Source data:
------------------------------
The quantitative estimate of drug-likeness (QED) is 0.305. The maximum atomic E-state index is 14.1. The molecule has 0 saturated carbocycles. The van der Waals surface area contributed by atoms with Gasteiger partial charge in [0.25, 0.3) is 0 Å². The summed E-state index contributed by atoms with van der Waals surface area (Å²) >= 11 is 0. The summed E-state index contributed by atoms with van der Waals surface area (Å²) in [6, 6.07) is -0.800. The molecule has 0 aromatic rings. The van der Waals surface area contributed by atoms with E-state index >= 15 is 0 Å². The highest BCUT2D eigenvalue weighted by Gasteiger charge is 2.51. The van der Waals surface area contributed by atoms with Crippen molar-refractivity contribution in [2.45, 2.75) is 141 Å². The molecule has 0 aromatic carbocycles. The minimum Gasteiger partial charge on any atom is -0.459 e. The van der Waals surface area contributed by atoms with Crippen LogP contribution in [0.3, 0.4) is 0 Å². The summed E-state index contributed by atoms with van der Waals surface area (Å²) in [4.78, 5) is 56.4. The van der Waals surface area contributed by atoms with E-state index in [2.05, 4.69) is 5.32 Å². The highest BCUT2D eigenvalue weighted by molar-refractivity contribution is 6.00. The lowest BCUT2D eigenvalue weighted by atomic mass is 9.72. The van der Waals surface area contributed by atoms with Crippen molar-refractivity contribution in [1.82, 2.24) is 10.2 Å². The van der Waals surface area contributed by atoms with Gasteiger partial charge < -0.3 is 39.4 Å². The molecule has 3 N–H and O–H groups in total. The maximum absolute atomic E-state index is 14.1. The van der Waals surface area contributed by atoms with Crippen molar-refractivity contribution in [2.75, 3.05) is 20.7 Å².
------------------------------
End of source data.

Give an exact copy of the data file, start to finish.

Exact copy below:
The quantitative estimate of drug-likeness (QED) is 0.305. The maximum atomic E-state index is 14.1. The molecule has 0 saturated carbocycles. The van der Waals surface area contributed by atoms with Gasteiger partial charge in [0.25, 0.3) is 0 Å². The summed E-state index contributed by atoms with van der Waals surface area (Å²) >= 11 is 0. The summed E-state index contributed by atoms with van der Waals surface area (Å²) in [6, 6.07) is -0.800. The molecule has 0 aromatic rings. The van der Waals surface area contributed by atoms with E-state index >= 15 is 0 Å². The highest BCUT2D eigenvalue weighted by Gasteiger charge is 2.51. The van der Waals surface area contributed by atoms with Crippen molar-refractivity contribution in [2.45, 2.75) is 141 Å². The molecule has 0 aromatic carbocycles. The minimum Gasteiger partial charge on any atom is -0.459 e. The van der Waals surface area contributed by atoms with Crippen LogP contribution in [0.3, 0.4) is 0 Å². The summed E-state index contributed by atoms with van der Waals surface area (Å²) in [4.78, 5) is 56.4. The van der Waals surface area contributed by atoms with E-state index in [2.05, 4.69) is 5.32 Å². The highest BCUT2D eigenvalue weighted by molar-refractivity contribution is 6.00. The lowest BCUT2D eigenvalue weighted by atomic mass is 9.72. The van der Waals surface area contributed by atoms with Crippen molar-refractivity contribution in [1.82, 2.24) is 10.2 Å². The van der Waals surface area contributed by atoms with Gasteiger partial charge < -0.3 is 39.4 Å². The molecule has 3 N–H and O–H groups in total. The maximum absolute atomic E-state index is 14.1. The van der Waals surface area contributed by atoms with Crippen molar-refractivity contribution in [2.75, 3.05) is 20.7 Å².